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Use <citerefentry><refentrytitle>ifconfig</refentrytitle><manvolnum>8</manvolnum></citerefentry> to see the status of the <filename>wlan0</filename> interface:
<prompt>#</prompt> <userinput>ifconfig <replaceable>wlan0</replaceable></userinput>
wlan0: flags=8843&lt;UP,BROADCAST,RUNNING,SIMPLEX,MULTICAST&gt; metric 0 mtu 1500
ether 00:11:95:c3:0d:ac
inet netmask 0xffffff00 broadcast
media: IEEE 802.11 Wireless Ethernet autoselect mode 11g &lt;hostap&gt;
status: running
ssid freebsdap channel 4 (2427 Mhz 11g) bssid 00:11:95:c3:0d:ac
country US ecm authmode OPEN privacy ON deftxkey 3 wepkey 3:40-bit
txpower 21.5 scanvalid 60 protmode CTS wme burst dtimperiod 1 -dfs
From another wireless machine, it is now possible to initiate a scan to find the <acronym>AP</acronym>:
<prompt>#</prompt> <userinput>ifconfig <replaceable>wlan0</replaceable> create wlandev <replaceable>ath0</replaceable></userinput>
<prompt>#</prompt> <userinput>ifconfig <replaceable>wlan0</replaceable> up scan</userinput>
freebsdap 00:11:95:c3:0d:ac 1 54M 22:1 100 EPS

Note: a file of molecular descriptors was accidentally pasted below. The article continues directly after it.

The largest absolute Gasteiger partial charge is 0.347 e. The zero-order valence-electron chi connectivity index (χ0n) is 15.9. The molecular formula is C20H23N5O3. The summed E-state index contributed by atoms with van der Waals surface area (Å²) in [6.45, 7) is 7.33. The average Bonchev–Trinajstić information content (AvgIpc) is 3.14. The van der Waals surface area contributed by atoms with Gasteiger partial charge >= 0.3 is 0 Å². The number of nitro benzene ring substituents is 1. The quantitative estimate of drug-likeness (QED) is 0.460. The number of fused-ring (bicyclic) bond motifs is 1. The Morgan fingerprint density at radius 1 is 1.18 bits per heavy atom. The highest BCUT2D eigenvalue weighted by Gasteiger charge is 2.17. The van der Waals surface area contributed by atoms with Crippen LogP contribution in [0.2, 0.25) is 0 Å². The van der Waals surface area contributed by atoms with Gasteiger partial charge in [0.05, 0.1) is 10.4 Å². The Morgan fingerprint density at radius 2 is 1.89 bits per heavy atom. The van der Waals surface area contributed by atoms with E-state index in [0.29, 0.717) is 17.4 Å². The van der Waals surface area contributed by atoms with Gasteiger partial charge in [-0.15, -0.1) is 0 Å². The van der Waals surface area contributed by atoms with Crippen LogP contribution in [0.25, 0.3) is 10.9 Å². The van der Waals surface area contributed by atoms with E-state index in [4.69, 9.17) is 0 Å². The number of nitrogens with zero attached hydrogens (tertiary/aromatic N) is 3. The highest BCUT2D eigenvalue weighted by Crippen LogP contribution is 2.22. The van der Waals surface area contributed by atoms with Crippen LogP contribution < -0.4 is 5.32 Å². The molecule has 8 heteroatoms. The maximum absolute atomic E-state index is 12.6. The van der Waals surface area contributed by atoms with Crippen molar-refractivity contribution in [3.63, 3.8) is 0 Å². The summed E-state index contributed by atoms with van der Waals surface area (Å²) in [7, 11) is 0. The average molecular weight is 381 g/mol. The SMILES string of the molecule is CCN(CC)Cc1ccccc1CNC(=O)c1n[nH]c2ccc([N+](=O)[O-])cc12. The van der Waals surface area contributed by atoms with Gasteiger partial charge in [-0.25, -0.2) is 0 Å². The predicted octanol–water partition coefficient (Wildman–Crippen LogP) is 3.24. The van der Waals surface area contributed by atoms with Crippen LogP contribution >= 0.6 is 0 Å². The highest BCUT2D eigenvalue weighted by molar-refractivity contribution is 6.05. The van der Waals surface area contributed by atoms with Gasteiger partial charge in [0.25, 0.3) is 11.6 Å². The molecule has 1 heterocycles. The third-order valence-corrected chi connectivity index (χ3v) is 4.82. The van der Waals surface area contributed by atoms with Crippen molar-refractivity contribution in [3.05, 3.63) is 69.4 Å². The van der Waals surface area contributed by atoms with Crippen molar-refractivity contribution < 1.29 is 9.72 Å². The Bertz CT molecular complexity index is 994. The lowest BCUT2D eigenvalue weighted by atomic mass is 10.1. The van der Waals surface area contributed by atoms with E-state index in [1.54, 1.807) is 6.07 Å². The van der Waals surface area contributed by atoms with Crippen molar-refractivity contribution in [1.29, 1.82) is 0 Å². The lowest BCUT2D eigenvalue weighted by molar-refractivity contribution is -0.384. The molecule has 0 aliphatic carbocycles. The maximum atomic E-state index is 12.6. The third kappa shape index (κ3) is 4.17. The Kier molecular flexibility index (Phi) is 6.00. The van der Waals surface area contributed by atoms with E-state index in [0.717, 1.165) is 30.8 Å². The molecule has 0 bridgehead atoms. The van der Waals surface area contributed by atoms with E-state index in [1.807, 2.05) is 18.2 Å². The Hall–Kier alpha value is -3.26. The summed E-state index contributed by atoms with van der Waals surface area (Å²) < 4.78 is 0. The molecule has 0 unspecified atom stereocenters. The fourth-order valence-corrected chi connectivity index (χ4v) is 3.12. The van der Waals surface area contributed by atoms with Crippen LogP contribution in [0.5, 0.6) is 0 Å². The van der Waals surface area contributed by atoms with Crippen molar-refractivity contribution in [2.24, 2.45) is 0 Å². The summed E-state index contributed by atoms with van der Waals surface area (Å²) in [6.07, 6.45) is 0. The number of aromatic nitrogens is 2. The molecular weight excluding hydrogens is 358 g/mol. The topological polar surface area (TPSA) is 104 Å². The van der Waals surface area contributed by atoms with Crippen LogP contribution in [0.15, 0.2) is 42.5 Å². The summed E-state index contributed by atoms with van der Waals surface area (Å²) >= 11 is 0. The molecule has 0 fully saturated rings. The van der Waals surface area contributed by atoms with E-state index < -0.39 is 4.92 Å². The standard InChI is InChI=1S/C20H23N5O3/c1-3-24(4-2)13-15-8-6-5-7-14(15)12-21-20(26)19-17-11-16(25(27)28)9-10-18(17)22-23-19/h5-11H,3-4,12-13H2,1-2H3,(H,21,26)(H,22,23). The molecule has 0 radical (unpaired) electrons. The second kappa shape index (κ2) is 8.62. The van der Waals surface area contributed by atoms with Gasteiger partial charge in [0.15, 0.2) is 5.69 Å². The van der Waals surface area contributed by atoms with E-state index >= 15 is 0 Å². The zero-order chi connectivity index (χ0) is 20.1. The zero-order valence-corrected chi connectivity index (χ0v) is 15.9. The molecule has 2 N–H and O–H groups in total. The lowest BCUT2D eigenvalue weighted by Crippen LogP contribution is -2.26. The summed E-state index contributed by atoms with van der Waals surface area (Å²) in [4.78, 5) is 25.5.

In this example, the client machine found the <acronym>AP</acronym> and can associate with it using the correct parameters. See <xref linkend="network-wireless-wep"/> for more details.
Using Both Wired and Wireless Connections
A wired connection provides better performance and reliability, while a wireless connection provides flexibility and mobility. Laptop users typically want to roam seamlessly between the two types of connections.
On FreeBSD, it is possible to combine two or even more network interfaces together in a <quote>failover</quote> fashion. This type of configuration uses the most preferred and available connection from a group of network interfaces, and the operating system switches automatically when the link state changes.
Link aggregation and failover is covered in <xref linkend="network-aggregation"/> and an example for using both wired and wireless connections is provided at <xref linkend="networking-lagg-wired-and-wireless"/>.